Last Saturday was an important anniversary in Social Networking terms, marking one year since Facebook launched Facebook Platform, the toolkit that enables the development of 3rd party Applications (Apps) that integrate directly with Facebook user data. The sudden explosion in Apps resulting from this was a significant driver of the site’s massive growth in popularity throughout 2007, and according to Facebook stats site Adonomics it has led to the release of almost 27,000 Apps to-date.
The same day was also the first anniversary of the biggest non-profit Facebook App, ‘Causes’ from Project Agape (now also available on MySpace).
A runaway success from launch in terms of installations, Project Agape marked the anniversary with the release of statistics on its first year’s activity. Apparently they now have a total of 12 million registered users (95,886 daily active users when I just checked) supporting over 80,000 US and Canadian non-profit organisations. Other countries are still being considered for inclusion, but in a post on the Causes discussion board earlier this month it was explained that “Supporting donations to UK-based charities is still a project we’re interested in, but we are strapped for resources and cannot provide a date”.
80,000 non-profits being represented on two of the world’s biggest Social Networking sites is undoubtedly great news, with the App clearly tapping into a widespread desire amongst site users to share their support for charitable causes.
However, when you look at the figures released in terms of hard cash it seems like Causes still has some way to go before it becomes a significant income generator for the organisations involved. Over the last 12 months, $2.5 million has been raised through Causes for 19,445 organisations – equating to an average of just $126 per organisation. No donations at all have been made to 75% of the 80,000 organisations being ‘supported’.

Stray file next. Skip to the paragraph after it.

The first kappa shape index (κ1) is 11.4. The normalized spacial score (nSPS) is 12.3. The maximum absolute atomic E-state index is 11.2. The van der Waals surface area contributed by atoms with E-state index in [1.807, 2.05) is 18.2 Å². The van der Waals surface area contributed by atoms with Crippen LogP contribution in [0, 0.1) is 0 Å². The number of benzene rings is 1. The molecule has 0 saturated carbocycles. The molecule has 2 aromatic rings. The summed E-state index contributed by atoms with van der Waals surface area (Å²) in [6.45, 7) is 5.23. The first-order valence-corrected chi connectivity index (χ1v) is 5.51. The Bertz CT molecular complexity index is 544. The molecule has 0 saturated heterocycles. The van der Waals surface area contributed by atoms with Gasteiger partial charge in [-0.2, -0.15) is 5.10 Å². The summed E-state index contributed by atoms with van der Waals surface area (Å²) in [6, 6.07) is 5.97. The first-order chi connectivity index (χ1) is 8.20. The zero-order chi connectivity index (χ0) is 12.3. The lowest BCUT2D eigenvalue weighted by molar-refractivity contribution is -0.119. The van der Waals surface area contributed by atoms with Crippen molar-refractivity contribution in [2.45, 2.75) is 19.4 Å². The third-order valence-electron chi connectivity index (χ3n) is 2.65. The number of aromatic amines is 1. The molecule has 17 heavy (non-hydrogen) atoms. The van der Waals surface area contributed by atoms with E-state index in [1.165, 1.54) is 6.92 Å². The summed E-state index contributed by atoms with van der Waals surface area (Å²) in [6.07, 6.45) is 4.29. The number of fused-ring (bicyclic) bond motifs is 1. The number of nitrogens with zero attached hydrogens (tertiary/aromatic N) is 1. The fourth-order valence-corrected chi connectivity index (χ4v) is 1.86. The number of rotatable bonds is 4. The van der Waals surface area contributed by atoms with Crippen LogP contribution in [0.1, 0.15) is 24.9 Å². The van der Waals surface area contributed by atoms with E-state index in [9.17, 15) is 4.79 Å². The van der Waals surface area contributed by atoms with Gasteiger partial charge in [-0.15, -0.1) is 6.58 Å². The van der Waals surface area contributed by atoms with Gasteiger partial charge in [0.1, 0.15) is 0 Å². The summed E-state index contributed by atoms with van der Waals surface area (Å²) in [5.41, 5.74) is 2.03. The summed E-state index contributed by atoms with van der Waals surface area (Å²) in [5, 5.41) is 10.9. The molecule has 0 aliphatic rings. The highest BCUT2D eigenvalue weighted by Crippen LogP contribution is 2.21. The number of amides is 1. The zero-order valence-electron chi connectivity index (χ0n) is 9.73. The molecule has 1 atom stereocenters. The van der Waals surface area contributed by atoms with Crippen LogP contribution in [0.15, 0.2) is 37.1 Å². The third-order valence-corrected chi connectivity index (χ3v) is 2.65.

Don’t get me wrong. I still think Causes is a great initiative and I do understand when other commentators have observed that this is $2.5 million that these organisations would not have had otherwise. However, I wholeheartedly believe that supporter engagement on Social Networking sites has the potential to deliver massively more in fundraising terms than what currently appears to be the equivalent of an online small change collection tin.
Perhaps it’s simply that the Causes ‘Digital Badge’ approach to supporter engagement just doesn’t lend itself to generating higher levels of financial engagement? Is it just too easy to install the App and choose a few organisations to support by putting their badge on your profile and that’s it – job done?
By contrast, those Apps which extend the tried-and-tested sponsored challenge fundraising approach to Social Networking sites seem to better illustrate the real Community Fundraising potential of sites like Facebook. For example, Justgiving.com (which enables individuals to set-up fundraising pages in support of their sponsored activities) has seen significant uptake of its Facebook App (see their latest stats here) and identified Facebook as its second biggest referrer after Google – a trend confirmed by Hitwise UK.
Anyone else got any examples of where organisations are managing to raise significant amounts on Social Networking sites?